Support for this research came from the Center for Watershed and Community Health, Mark O. Hatfield School of Government, Portland State University.
INCREASING STREAMFLOW TO SUSTAIN SALMON AND OTHER NATIVE FISH IN THE PACIFIC NORTHWEST
Article first published online: 18 JUL 2008
Contemporary Economic Policy
Volume 20, Issue 4, pages 366–380, October 2002
How to Cite
Jaeger, W. K. and Mikesell, R. (2002), INCREASING STREAMFLOW TO SUSTAIN SALMON AND OTHER NATIVE FISH IN THE PACIFIC NORTHWEST. Contemporary Economic Policy, 20: 366–380. doi: 10.1093/cep/20.4.366
- Issue published online: 18 JUL 2008
- Article first published online: 18 JUL 2008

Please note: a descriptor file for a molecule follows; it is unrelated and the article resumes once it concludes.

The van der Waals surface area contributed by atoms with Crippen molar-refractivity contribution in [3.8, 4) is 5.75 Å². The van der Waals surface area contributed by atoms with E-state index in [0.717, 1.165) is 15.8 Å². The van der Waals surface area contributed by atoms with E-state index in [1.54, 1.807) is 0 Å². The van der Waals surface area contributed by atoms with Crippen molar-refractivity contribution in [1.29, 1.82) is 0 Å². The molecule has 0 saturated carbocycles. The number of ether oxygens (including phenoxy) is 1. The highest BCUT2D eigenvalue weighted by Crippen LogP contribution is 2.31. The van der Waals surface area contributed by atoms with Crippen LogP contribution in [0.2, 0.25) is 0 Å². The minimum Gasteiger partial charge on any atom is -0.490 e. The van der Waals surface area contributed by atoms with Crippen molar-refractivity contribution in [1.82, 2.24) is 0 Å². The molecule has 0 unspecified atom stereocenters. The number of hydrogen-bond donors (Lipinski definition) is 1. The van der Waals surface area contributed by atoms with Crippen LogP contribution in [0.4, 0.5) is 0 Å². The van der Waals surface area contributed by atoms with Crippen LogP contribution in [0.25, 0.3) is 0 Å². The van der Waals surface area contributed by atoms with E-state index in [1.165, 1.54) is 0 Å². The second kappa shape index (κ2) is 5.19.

According to biologists, increasing streamflows is among the measures necessary to protect salmon and other native fish in the Pacific Northwest. Yet our understanding of the costs and most cost-effective approaches is hampered by lack of comparative experience. This article attempts to address both of these issues. The analysis finds that the costs of streamflow augmentation may be modest, between $1 and $10 per capita per year for the region. Apart from largE-scale actions on the Snake and Columbia Rivers, we find that streamflow augmentation will require decentralized approaches, and their cost-effective implementation will require localized scientific information, constant monitoring, and hands-on management to acquire water through purchases, leases, and contingent contracts when and where appropriate.